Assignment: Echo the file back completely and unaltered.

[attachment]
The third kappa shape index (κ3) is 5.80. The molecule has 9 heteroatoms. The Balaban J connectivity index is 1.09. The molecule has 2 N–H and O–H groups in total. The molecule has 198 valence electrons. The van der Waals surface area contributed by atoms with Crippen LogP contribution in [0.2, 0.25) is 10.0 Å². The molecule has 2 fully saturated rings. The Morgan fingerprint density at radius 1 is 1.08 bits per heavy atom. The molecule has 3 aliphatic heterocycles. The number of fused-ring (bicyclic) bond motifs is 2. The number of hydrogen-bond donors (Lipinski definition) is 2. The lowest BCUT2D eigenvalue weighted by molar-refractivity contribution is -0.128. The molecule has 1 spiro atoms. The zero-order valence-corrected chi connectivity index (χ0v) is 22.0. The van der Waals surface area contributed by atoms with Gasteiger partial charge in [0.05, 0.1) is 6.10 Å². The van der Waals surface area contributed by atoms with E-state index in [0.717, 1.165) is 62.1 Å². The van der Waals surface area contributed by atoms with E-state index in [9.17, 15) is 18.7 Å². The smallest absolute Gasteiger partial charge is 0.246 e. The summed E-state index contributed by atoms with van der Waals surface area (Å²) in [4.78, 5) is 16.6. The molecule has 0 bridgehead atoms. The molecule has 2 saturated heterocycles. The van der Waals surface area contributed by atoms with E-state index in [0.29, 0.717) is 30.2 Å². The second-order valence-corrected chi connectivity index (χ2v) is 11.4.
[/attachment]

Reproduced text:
The third kappa shape index (κ3) is 5.80. The molecule has 9 heteroatoms. The Balaban J connectivity index is 1.09. The molecule has 2 N–H and O–H groups in total. The molecule has 198 valence electrons. The van der Waals surface area contributed by atoms with Crippen LogP contribution in [0.2, 0.25) is 10.0 Å². The molecule has 2 fully saturated rings. The Morgan fingerprint density at radius 1 is 1.08 bits per heavy atom. The molecule has 3 aliphatic heterocycles. The number of fused-ring (bicyclic) bond motifs is 2. The number of hydrogen-bond donors (Lipinski definition) is 2. The lowest BCUT2D eigenvalue weighted by molar-refractivity contribution is -0.128. The molecule has 1 spiro atoms. The zero-order valence-corrected chi connectivity index (χ0v) is 22.0. The van der Waals surface area contributed by atoms with Gasteiger partial charge in [0.05, 0.1) is 6.10 Å². The van der Waals surface area contributed by atoms with E-state index in [0.717, 1.165) is 62.1 Å². The van der Waals surface area contributed by atoms with E-state index in [9.17, 15) is 18.7 Å². The smallest absolute Gasteiger partial charge is 0.246 e. The summed E-state index contributed by atoms with van der Waals surface area (Å²) in [4.78, 5) is 16.6. The molecule has 0 bridgehead atoms. The molecule has 2 saturated heterocycles. The van der Waals surface area contributed by atoms with E-state index in [0.29, 0.717) is 30.2 Å². The second-order valence-corrected chi connectivity index (χ2v) is 11.4.